I Failed to Persuade a Student to Respect Paraphrasing, but Another Lawyer Succeeded… Or… The ACLU Demonstrated the Value of 

Paraphrasing…Or….That Brief Convinced the Student he Should Practice Paraphrasing…Or…

A recent case, in which a student cursed her school online, provided a useful way to show international students the value of paraphrasing. How can a lawyer discuss an online post, in which a student wrote “F __ School”, in the best possible way for his client?

We’ll get to that in a moment, but first, let’s talk about paraphrasing…let’s discuss paraphrasing ….let’s spend some time on the topic of paraphrasing…

Paraphrasing just means using different words to express the meaning of other words.

Paraphrasing is an important skill for law students and lawyers and a useful way to improve legal English.

For law students, paraphrasing is an effective way to demonstrate understanding. While law students should use precise legal terms, and may need to quote directly from a case, students often need to explain what they know in their own words.

The ability to paraphrase, or at least describe things in different ways, can help law students, including international students in a number of ways:

  • An instructor might ask a student to explain a clause in the US Constitution, but with more modern vocabulary.
  • A student might want to quote a judge’s decision in his Note, but will need to discuss the decision using her own words.
  • A law school exam might require a student to explain how a statute could be interpreted in different ways.

Lawyers also paraphrase all the time. Sometimes lawyers need to express ideas differently for different audiences. For example, a lawyer might express a legal point one way for a judge, but a different way for a juror. As we’ll see in a moment, lawyers may also need to paraphrase  facts in a way that will not prejudice their clients.

If you do not speak English as a first language, you can strengthen your language skills by paraphrasing on your own. For example, if you are walking down the street, and see a sign in English, try to express the meaning of the sign in English, but using different words.


The Student who Hated Paraphrasing (or…the Student who Detested Paraphrasing…or The Pupil who Preferred to Say Things Only One Way… Or….)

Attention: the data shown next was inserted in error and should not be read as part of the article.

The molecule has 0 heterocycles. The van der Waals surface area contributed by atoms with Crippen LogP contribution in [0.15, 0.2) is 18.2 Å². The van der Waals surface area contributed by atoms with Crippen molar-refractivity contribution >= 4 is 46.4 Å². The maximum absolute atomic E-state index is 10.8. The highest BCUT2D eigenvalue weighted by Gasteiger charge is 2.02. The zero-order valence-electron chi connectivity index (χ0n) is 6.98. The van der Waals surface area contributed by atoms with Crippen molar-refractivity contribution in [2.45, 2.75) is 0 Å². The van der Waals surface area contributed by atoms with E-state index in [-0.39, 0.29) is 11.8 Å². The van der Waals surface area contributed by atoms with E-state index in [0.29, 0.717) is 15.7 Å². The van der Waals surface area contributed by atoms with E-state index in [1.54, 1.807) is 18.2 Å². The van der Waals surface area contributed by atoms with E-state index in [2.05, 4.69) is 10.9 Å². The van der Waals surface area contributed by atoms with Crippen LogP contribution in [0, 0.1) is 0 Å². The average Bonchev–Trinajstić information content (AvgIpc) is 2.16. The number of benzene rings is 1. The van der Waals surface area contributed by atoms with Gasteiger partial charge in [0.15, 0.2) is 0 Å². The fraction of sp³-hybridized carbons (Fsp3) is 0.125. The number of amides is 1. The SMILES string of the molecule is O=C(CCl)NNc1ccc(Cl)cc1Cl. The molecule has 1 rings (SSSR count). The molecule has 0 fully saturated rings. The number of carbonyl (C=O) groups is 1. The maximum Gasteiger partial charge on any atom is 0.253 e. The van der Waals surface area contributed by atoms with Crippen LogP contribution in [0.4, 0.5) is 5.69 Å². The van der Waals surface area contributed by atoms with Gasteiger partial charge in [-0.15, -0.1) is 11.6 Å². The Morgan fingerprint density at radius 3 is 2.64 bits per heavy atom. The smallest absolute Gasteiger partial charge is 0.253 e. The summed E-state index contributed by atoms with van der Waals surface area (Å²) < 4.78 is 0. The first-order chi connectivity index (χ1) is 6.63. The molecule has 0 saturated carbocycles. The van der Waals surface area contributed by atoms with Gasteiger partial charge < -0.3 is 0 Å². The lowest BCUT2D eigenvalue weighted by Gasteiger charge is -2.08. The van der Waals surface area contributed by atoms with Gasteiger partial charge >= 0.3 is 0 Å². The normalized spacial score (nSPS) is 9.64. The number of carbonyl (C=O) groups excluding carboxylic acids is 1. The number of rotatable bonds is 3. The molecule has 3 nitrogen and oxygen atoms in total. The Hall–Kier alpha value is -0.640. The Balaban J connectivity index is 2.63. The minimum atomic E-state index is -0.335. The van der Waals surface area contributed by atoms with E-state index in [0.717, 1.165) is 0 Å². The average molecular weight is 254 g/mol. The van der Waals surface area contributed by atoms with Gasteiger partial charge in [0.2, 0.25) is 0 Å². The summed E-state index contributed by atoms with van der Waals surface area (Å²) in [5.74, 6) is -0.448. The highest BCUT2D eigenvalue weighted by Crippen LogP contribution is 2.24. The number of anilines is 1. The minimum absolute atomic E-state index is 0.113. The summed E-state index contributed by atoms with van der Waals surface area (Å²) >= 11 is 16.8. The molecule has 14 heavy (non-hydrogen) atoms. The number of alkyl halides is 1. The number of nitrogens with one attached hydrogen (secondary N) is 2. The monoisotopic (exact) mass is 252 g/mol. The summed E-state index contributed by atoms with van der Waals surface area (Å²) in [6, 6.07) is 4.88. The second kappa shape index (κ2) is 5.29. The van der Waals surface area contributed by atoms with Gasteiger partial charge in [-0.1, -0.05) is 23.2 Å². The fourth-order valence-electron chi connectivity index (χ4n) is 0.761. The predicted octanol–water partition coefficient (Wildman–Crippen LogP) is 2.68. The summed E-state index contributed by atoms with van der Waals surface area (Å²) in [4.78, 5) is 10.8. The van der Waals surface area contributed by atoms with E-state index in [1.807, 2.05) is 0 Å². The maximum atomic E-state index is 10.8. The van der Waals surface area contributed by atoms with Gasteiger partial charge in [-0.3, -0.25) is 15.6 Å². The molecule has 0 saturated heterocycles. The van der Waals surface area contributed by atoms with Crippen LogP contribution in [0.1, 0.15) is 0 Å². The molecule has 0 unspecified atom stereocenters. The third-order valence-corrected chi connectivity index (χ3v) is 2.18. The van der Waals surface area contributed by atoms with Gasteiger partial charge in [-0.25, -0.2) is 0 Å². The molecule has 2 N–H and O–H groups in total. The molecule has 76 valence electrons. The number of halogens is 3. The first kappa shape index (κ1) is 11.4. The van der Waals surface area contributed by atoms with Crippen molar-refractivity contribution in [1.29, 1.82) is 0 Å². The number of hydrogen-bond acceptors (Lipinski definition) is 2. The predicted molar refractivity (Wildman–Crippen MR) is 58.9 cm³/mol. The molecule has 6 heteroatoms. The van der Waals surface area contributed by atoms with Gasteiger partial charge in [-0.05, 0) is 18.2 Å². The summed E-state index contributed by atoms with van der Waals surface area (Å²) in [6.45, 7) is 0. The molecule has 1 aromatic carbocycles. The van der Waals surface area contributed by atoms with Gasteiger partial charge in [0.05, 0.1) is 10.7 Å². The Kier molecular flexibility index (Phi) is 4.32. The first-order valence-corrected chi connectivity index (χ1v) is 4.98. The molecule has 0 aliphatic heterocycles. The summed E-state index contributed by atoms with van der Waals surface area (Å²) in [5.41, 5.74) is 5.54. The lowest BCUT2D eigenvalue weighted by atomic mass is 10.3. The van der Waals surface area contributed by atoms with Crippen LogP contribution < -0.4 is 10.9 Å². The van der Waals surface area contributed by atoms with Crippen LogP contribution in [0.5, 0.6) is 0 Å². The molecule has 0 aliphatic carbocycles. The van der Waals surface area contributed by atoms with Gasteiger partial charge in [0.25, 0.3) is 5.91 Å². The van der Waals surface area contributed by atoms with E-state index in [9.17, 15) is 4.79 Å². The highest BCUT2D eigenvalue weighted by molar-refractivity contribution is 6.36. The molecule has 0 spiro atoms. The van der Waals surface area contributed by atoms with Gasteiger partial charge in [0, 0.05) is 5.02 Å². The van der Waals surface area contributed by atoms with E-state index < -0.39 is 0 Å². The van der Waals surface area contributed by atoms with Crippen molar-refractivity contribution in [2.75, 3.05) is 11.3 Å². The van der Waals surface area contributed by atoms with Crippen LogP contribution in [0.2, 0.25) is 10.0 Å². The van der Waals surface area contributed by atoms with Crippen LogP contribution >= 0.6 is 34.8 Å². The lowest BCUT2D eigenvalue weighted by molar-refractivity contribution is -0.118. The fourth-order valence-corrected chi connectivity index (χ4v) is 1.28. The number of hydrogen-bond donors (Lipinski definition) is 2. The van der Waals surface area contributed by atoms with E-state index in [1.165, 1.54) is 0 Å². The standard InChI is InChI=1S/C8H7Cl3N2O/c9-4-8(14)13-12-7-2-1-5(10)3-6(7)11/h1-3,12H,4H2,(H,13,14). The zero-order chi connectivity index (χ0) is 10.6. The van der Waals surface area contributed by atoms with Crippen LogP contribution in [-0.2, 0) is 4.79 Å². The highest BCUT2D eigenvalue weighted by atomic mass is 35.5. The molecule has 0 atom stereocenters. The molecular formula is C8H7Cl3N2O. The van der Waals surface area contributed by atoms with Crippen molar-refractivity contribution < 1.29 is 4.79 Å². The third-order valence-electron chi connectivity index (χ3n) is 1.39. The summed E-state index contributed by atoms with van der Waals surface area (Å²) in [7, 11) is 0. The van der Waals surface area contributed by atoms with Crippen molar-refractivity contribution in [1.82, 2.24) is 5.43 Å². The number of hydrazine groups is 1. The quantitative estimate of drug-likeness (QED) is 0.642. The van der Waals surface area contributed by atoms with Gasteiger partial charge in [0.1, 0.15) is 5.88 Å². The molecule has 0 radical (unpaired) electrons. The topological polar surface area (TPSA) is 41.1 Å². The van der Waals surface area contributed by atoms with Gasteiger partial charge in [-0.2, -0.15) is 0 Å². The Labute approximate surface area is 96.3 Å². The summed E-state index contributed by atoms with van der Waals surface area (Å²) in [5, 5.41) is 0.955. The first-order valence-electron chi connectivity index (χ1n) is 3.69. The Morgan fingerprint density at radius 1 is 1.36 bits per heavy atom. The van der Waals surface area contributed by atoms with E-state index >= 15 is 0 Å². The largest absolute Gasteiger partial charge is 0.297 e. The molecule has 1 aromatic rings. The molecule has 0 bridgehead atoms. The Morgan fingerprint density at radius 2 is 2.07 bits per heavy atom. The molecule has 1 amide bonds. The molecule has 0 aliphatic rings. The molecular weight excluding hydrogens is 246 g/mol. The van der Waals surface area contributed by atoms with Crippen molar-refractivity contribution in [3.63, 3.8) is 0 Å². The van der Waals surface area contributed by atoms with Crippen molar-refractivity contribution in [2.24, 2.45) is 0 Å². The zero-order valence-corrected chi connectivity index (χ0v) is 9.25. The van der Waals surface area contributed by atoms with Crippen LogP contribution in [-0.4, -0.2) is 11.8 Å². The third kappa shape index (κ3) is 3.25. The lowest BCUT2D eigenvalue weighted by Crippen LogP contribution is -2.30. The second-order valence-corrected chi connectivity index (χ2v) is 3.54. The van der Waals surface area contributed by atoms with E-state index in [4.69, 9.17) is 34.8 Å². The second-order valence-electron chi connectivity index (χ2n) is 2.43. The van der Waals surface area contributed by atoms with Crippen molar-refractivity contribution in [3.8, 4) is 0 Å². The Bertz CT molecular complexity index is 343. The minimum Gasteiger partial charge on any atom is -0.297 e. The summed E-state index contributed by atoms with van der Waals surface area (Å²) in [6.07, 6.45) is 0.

I tend to ask students to do a fair amount of paraphrasing in my classes. A professor I admire includes paraphrasing  in his own classes, and it seems to be so effective, I just can’t stop.

Maybe I overdo it? Anyway, one student made it pretty clear that he hated it. I think he figured it was a waste of time because, from his perspective, he should just learn the “best” words to use under any given circumstance. And I could not convince him that paraphrasing is an important skill.  

Probably, the student resented me because I had not shown him specific examples of why paraphrasing is useful. He may have thought that being challenged to express words with different words was just an annoying test of his English, with little practical value.


The ACLU to the Rescue

Then I came across this brief to the Supreme Court, asking the Justices to not grant certiorari in Mahanoy Area School District v. B.L. I am using this case to introduce the First Amendment and case law to students who are learning legal English and hoping to attend an LLM Program in the United States. 

The case concerns the free speech rights of a high school student who took to SnapChat to curse her school. “F_ School, F_ Softball…” After the school disciplined the student, the American Civil Liberties Union took the case, arguing that the student’s speech is protected under the First Amendment.

Besides for illustrating how case law develops in the United States, Mahanoy illustrates why paraphrasing is important. Repeating the student’s language verbatim, or simply describing her language as “cursing” on social media, does not present the factual background in a way particularly favorable for the student. 

So…the ACLU framed the issue in this case as whether an ephemeral and colorful expression of frustration is protected under the First Amendment.

Here is how the ACLU frames the issue. First, the posting on SnapChat is “ephemeral”. Ephemeral sounds magical. Lovely.

Next,  F_School is … a colorful expression of frustration. This sounds great!

I realize that this may not simply be paraphrasing, but also using different descriptive words. In any event, it made for a good illustration in class.


The students and I worked through the language to see how the writer chose favorable words for his client. And, I was somewhat pleased that the student who hated paraphrasing, seemed to have a better appreciation for its usefulness.

Maybe he won’t love paraphrasing going forward, but I am hopeful that he is less likely to deride it with colorful expressions of frustration.